Facebook’s on-again, off-again relationship with publishers has been abrasive at best lately. And following the 2016 U.S. election, as numerous news organizations have documented and critiqued Facebook’s role in the spread of misinformation, some journalists are pleading with Facebook to improve its news feed.

Facebook has said it will work to address the issue, but only yesterday CEO Mark Zuckerberg outright denied that fake news on Facebook influenced the U.S. election in any way.

CrowdTangle will live on following the deal. A spokesperson declined to share how much Facebook paid for the company.

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Social – VentureBeat

How to Create Social Media Buttons for All the Top Social Networks


Social media is an extremely valuable tool for promoting your marketing content.

But with so many social networks providing their own individual content sharing and follow buttons, it’s often difficult to know which social media button to use for what purpose.

To address this, we’ve put together a comprehensive guide to help you understand the differences between the share and follow buttons for six of the biggest social networks (Twitter, Facebook, LinkedIn, YouTube, Instagram, and Pinterest), as well as how to implement them on your website, blog, and other content. Download our free social media content calendar here to plan and organize your  social media promotion.

Jump to instructions for: Twitter | Facebook | LinkedIn | YouTube | Pinterest | Instagram

The Ultimate Cheat Sheet for Creating Social Media Sharing Buttons

Differentiating between social media sharing buttons and social media follow buttons lets you identify which type of button you should be using for what purpose.

It’s first step in understanding the nuances of all the various social media buttons available to you. Let’s clear that up right now.

Social Media Follow Buttons

These buttons serve to promote your business’ presence on various social networks and help you generate fans/followers for those particular accounts. By placing these buttons on your business’ website, you can help to create visibility for your social media accounts and easily extend your reach there.

You can put these buttons anywhere on your website, but we recommend at least placing these buttons on your website’s ‘About Us’ page and your blog’s homepage/sidebar. The Twitter Follow Button, Facebook Follow Button, LinkedIn Company Follow Plugin, and YouTube Subscribe Button (and more) that we’ll cover in this article all serve as social media follow buttons.

Social Media Share Links/Buttons

These links and buttons enable your website visitors and content viewers to easily share your content with their social media connections and networks. Adding these buttons to your content allows you to expand the reach of your content to new audiences and generate new visitors back to your website.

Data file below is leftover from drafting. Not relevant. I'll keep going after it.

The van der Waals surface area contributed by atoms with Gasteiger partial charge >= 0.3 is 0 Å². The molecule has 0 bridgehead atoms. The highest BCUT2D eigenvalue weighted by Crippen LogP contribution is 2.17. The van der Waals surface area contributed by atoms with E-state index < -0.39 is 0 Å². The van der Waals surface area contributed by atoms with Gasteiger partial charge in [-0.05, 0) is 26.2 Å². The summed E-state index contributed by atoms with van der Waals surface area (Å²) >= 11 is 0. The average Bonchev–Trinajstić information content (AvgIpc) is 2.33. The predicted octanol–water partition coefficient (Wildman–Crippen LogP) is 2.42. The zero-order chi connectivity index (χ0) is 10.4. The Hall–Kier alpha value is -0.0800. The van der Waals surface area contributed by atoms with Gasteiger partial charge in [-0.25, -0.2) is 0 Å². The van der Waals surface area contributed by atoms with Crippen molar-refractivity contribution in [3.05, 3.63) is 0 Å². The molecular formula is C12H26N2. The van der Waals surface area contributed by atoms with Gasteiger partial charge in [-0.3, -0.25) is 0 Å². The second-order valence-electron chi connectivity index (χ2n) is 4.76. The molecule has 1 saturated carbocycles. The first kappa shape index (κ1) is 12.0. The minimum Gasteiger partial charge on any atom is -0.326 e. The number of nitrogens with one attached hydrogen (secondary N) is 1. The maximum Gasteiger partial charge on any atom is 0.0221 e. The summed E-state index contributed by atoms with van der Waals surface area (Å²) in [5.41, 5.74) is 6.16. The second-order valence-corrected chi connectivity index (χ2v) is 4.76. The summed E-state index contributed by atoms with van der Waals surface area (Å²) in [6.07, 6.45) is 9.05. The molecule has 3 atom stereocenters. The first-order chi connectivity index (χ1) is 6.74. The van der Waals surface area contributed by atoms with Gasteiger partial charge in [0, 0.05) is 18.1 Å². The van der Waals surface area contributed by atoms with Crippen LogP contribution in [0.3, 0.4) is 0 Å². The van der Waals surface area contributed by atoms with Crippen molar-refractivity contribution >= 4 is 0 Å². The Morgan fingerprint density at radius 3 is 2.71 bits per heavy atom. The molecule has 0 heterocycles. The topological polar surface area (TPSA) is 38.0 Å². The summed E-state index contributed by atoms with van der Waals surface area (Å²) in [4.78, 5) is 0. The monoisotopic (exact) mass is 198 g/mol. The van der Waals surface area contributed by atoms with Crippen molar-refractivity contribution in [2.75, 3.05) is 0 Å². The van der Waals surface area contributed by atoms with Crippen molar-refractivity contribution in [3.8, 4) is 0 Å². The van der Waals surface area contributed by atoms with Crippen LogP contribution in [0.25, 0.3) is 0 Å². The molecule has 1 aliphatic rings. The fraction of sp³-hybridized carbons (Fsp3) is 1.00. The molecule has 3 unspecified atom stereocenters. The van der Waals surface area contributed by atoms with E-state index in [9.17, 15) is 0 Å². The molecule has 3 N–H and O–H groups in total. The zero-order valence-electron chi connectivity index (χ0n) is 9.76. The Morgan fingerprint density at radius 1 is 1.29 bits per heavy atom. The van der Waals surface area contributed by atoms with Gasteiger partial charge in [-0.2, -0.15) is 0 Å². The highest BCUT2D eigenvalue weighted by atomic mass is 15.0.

You should add social media sharing links/buttons to every piece of content you create, including landing pages, web pages, individual blog articles, email content, etc. The Tweet/Share Button, Facebook Like and Share Buttons, and LinkedIn Share Button (and more) that we’ll cover in this article all serve as social media sharing buttons.

Now, let’s dive into the most important social media buttons available for each of the top six social networks. (HubSpot customers: Many of these buttons come out of the box with HubSpot’s Social Media Apps.)

Social Media Buttons for Twitter

1) Twitter Follow Button

What It’s For:

The Twitter Follow Button is great for generating new followers for your Twitter account. Users can start following you on Twitter with just one click — without ever having to leave your site.

How to Add a Twitter Follow Button:

Visit https://publish.twitter.com/# and select “Twitter Buttons” to customize your button’s featured account (i.e. the account you want people to follow), size, and language. Then copy and paste the HTML code it generates where you want the button to appear on your website. (Note: For more customization options, such as showing your follower count next to the button, check out Twitter’s documentation here.)

See it in action. Follow HubSpot on Twitter:

2) Twitter Share Button

What It’s For:

Use this button to enable site visitors to easily share content (e.g. blog posts, landing pages, other web pages, etc.) with their networks on Twitter, extending the reach of your content to their connections.

How to Add a Share Button:

Visit https://publish.twitter.com/# to customize the look of the button, the text and URL within the tweet it generates, its language, and the option to add a via attribution, @mention, and hashtag. We recommend adding your company’s Twitter username to increase your account’s reach and generate new followers. Once customized, grab the HTML code for your new button and place it on your site where you want the button to appear. (Note: For more customization options, check out Twitter’s documentation here.)